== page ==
May 28, 2021 (Denver, CO) On May 28, 2021, the USPS announced postage increases.  The price of a Forever Stamp will increase to 58 cents. This represents an increase of 5.45% and is less than the average increase for many other postage rates.  The price of an extra ounce will remain unchanged at 20 cents.  The surcharge for non-standard square-shaped cards will increase from 20 to 30 cents.  Accordingly, the price for the Butterfly Stamp will rise to 88 cents.  While increases in stamp prices are never welcome, we are pleased that the USPS has departed from its previous policy of raising Forever Stamp prices in nickel increments.  This proved counter-productive and resulted in a reversal of a multi-year growth pattern in mailed greeting cards.  We are glad the Board has recognized this and responded to the concerns we have shared with them.

There is much that GCA supports in the USPS 10-year “Delivering for America” plan.  The commitment to 6 and 7-day mail delivery for mail and packages, support for consensus reform legislation, and optimization of delivery systems to ensure better performance and lower costs are all beneficial but all that good could be eroded if prices are raised too quickly and in a timeframe, the industry is not able to adapt to.  The unusual mid-year increase is a cause for concern for the greeting card industry.

This timing is questionable given the state of USPS finances compared to its forecasting and the condition of the mailing industry as it emerges from the pandemic. The difference of a few months to permit the increase to go into effect in the normal January timeframe would cause no harm to the USPS because its revenues are running well ahead of projections but could have a depressing effect on mail volume as large mailers with fixed budgets will simply mail less.  Historic trends suggest that mail volume once lost does not return.

The USPS 10-year plan indicated that it would pursue “judicious and prudent” strategies to optimize revenues.  In briefings for the industry, Postmaster General DeJoy said that if USPS finances do better than the plan projects, increases would be mitigated since the plan rests on a break-even basis.  According to the most recent figures, USPS operating revenue is more than $2 billion ahead of its projections so far this year.  Simply put, the USPS did not need to raise prices now and risk losing volume.

Revenue is only part of the equation.  Volume is also a critical consideration because it translates into more customers for the USPS down the line and a larger base to cover the institutional costs of the system.  The 10-year plan predicts more than a 40% reduction in mail volume at the end of 10-years.  We don’t think that that outcome is the best that can be achieved if USPS and the mailing industry work together effectively.  We are confident there could be more greeting cards in the mail at the end of 10 years.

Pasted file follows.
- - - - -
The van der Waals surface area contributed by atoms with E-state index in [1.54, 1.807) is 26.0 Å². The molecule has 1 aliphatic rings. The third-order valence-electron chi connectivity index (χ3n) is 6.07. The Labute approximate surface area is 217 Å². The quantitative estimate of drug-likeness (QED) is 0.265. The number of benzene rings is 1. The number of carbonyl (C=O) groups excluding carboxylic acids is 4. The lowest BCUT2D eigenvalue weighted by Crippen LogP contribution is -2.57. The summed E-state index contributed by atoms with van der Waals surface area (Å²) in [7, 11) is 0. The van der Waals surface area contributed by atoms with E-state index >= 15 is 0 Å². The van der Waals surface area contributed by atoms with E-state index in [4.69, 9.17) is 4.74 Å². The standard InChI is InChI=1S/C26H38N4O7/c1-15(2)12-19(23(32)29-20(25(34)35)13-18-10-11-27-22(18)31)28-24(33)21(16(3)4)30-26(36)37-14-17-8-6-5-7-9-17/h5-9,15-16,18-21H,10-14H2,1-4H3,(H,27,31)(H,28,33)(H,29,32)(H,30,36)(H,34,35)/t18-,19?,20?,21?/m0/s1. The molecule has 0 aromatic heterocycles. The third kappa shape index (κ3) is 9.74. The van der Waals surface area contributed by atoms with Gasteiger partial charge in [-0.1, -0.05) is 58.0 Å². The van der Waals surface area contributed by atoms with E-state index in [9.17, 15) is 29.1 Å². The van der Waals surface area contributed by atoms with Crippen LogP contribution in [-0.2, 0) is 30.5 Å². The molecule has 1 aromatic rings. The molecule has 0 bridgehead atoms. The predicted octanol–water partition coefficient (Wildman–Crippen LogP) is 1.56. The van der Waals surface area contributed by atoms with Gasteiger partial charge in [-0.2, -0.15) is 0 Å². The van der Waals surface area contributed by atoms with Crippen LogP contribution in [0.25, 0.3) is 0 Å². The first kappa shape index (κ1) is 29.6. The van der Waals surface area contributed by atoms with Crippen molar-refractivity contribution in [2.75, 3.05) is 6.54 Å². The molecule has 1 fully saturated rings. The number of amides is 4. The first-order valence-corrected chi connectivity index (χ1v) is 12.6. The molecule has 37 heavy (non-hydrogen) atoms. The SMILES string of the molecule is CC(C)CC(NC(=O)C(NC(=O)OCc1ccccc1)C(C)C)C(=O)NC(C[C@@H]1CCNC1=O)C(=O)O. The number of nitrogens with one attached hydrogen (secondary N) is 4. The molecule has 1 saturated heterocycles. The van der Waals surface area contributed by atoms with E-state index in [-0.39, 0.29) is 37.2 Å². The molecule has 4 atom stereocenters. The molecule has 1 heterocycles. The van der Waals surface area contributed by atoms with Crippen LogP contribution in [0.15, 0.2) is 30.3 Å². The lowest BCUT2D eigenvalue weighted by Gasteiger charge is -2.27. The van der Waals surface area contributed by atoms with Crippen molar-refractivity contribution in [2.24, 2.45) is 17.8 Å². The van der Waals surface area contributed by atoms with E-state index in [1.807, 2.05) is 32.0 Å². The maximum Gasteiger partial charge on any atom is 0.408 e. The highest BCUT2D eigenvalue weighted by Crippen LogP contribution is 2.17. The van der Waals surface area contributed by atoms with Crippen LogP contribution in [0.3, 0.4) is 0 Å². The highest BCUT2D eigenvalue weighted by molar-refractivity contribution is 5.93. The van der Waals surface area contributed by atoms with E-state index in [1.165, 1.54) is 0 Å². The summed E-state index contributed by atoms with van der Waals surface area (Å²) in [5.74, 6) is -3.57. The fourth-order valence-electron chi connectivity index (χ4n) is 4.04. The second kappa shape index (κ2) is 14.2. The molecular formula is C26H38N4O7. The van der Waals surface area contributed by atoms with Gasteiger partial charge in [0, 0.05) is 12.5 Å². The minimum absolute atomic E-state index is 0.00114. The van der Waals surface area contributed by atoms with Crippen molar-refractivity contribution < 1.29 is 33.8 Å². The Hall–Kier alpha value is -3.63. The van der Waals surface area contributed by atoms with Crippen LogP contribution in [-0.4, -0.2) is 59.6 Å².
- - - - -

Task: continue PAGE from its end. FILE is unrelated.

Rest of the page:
We are also looking to see if the USPS will take opportunities to improve its services to offset the impact of higher prices and service reductions.  Simple changes like increasing the weight limit for a Single Piece letter as has already been done for Presort letters and eliminating the surcharge for a square envelope would be a prudent investment in the Single Piece First Class mail product that could increase the value and convenience for card senders within the confines of the 10-year plan.  We look forward to working with the USPS to encourage consideration of these opportunities and to continue our cooperation in jointly encouraging the mailing of greeting cards.


About the Greeting Card Association:

Founded in 1941, The Greeting Card Association (GCA) is the non-profit U.S. trade association serving the greeting card and social expressions industry. GCA represents nearly 200 American and international publishers and industry partners by promoting the tradition of sending greeting cards, helping members grow their businesses, recognizing creativity, and serving the industry and citizen mailer as a voice for media, leadership, and advocacy on industry issues.


Contact: Nora Weiser
Executive Director